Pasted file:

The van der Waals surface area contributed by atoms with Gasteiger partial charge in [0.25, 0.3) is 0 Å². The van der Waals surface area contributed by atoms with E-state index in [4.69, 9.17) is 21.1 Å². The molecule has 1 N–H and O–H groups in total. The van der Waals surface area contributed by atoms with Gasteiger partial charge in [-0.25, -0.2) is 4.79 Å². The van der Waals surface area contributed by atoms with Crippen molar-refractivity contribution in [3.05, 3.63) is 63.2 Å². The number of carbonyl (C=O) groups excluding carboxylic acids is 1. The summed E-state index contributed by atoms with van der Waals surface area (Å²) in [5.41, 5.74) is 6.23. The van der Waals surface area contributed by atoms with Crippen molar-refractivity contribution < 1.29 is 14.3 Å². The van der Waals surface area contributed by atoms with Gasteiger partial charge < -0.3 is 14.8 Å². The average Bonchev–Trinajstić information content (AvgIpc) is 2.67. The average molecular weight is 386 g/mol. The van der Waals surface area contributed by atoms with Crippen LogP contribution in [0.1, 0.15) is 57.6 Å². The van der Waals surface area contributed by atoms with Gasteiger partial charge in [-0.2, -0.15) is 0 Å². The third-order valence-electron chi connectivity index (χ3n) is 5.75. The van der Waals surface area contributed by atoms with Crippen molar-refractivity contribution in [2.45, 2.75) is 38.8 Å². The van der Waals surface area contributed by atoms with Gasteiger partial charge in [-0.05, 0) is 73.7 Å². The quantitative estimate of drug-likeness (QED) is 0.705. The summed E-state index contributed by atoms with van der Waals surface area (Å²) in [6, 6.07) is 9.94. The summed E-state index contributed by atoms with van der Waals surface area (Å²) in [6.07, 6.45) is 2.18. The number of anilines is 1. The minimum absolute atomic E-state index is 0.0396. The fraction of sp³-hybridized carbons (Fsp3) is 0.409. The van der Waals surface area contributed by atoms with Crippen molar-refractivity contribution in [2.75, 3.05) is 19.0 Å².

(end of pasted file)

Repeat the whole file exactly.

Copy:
The van der Waals surface area contributed by atoms with Gasteiger partial charge in [0.25, 0.3) is 0 Å². The van der Waals surface area contributed by atoms with E-state index in [4.69, 9.17) is 21.1 Å². The molecule has 1 N–H and O–H groups in total. The van der Waals surface area contributed by atoms with Gasteiger partial charge in [-0.25, -0.2) is 4.79 Å². The van der Waals surface area contributed by atoms with Crippen molar-refractivity contribution in [3.05, 3.63) is 63.2 Å². The number of carbonyl (C=O) groups excluding carboxylic acids is 1. The summed E-state index contributed by atoms with van der Waals surface area (Å²) in [5.41, 5.74) is 6.23. The van der Waals surface area contributed by atoms with Crippen molar-refractivity contribution < 1.29 is 14.3 Å². The van der Waals surface area contributed by atoms with Gasteiger partial charge < -0.3 is 14.8 Å². The average Bonchev–Trinajstić information content (AvgIpc) is 2.67. The average molecular weight is 386 g/mol. The van der Waals surface area contributed by atoms with Crippen LogP contribution in [0.1, 0.15) is 57.6 Å². The van der Waals surface area contributed by atoms with Gasteiger partial charge in [-0.2, -0.15) is 0 Å². The third-order valence-electron chi connectivity index (χ3n) is 5.75. The van der Waals surface area contributed by atoms with Crippen molar-refractivity contribution in [2.45, 2.75) is 38.8 Å². The van der Waals surface area contributed by atoms with Gasteiger partial charge in [-0.05, 0) is 73.7 Å². The quantitative estimate of drug-likeness (QED) is 0.705. The summed E-state index contributed by atoms with van der Waals surface area (Å²) in [6, 6.07) is 9.94. The summed E-state index contributed by atoms with van der Waals surface area (Å²) in [6.07, 6.45) is 2.18. The number of anilines is 1. The minimum absolute atomic E-state index is 0.0396. The fraction of sp³-hybridized carbons (Fsp3) is 0.409. The van der Waals surface area contributed by atoms with Crippen molar-refractivity contribution in [2.75, 3.05) is 19.0 Å².